Lastly another hint – I often combine or add afterwards other methods to my flowcharts and diagrams to get a deeper understanding of my processes and the involved and responsible people. For example, it makes sense to merge such diagrams like the swim-lane-diagram with the techniques of mental modeling (http://rosenfeldmedia.com/books/mental-models/info/description/) because it’s a perfect way to integrate the perspective of the relevant swim-lane (role, user, etc.) into your evaluation, planning and design.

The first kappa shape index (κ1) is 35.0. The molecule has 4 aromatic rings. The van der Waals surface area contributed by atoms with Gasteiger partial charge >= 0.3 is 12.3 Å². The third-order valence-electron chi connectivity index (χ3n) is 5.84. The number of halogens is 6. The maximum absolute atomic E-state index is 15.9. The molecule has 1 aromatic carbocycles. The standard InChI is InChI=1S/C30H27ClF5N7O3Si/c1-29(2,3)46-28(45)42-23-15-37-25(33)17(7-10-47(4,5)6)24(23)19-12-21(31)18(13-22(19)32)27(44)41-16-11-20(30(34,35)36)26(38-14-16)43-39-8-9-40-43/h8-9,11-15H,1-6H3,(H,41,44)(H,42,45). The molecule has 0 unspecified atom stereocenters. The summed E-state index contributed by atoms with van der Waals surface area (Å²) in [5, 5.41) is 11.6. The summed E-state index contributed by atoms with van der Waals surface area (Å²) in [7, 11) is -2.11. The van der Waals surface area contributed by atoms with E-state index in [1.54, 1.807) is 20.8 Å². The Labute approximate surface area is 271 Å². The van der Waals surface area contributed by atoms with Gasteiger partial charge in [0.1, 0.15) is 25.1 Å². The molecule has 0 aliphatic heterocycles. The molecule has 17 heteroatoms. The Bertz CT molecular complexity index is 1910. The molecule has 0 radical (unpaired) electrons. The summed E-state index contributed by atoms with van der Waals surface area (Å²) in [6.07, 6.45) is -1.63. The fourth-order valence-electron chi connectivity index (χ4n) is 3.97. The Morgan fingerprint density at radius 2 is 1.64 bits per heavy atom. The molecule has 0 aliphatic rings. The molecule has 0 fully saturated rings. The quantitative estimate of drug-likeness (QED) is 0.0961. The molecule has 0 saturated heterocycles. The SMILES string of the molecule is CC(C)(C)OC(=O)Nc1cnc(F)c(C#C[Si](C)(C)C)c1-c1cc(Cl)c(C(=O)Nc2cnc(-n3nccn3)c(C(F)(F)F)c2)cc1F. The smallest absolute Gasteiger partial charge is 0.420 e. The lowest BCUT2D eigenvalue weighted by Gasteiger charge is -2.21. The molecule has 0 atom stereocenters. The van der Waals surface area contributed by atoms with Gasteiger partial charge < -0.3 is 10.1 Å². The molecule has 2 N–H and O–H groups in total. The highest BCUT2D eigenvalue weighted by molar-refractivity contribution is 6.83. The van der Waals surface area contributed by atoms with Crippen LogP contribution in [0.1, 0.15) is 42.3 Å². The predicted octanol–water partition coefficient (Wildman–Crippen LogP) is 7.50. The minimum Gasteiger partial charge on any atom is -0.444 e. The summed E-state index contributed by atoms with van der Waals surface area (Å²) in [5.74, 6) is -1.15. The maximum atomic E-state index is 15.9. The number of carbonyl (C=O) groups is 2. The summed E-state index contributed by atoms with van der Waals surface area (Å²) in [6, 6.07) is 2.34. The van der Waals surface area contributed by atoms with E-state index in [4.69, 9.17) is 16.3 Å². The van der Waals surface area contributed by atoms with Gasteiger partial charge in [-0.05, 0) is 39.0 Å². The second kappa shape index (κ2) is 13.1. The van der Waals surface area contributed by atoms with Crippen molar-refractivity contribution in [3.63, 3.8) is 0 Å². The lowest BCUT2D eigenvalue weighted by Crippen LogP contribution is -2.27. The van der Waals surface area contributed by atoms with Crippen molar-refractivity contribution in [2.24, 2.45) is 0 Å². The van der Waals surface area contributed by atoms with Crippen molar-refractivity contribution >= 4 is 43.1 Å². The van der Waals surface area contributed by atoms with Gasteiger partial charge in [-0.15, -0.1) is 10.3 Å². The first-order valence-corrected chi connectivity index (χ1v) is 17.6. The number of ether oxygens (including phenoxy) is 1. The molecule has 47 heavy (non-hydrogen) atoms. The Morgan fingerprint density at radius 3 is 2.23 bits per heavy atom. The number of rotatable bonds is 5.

(This article was originally published on  http://ux4dotcom.blogspot.com/2012/03/swim-lane-diagram-great-tool-for.html )

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  • Shalin Siriwardhana   4 weeks ago

    SwimLanes are a great way to illustrate production processes. I found some great examples to learn swimlanes in the diagram community of Creately Flowchart Software . There are 1000s of templates and examples to get inspired from.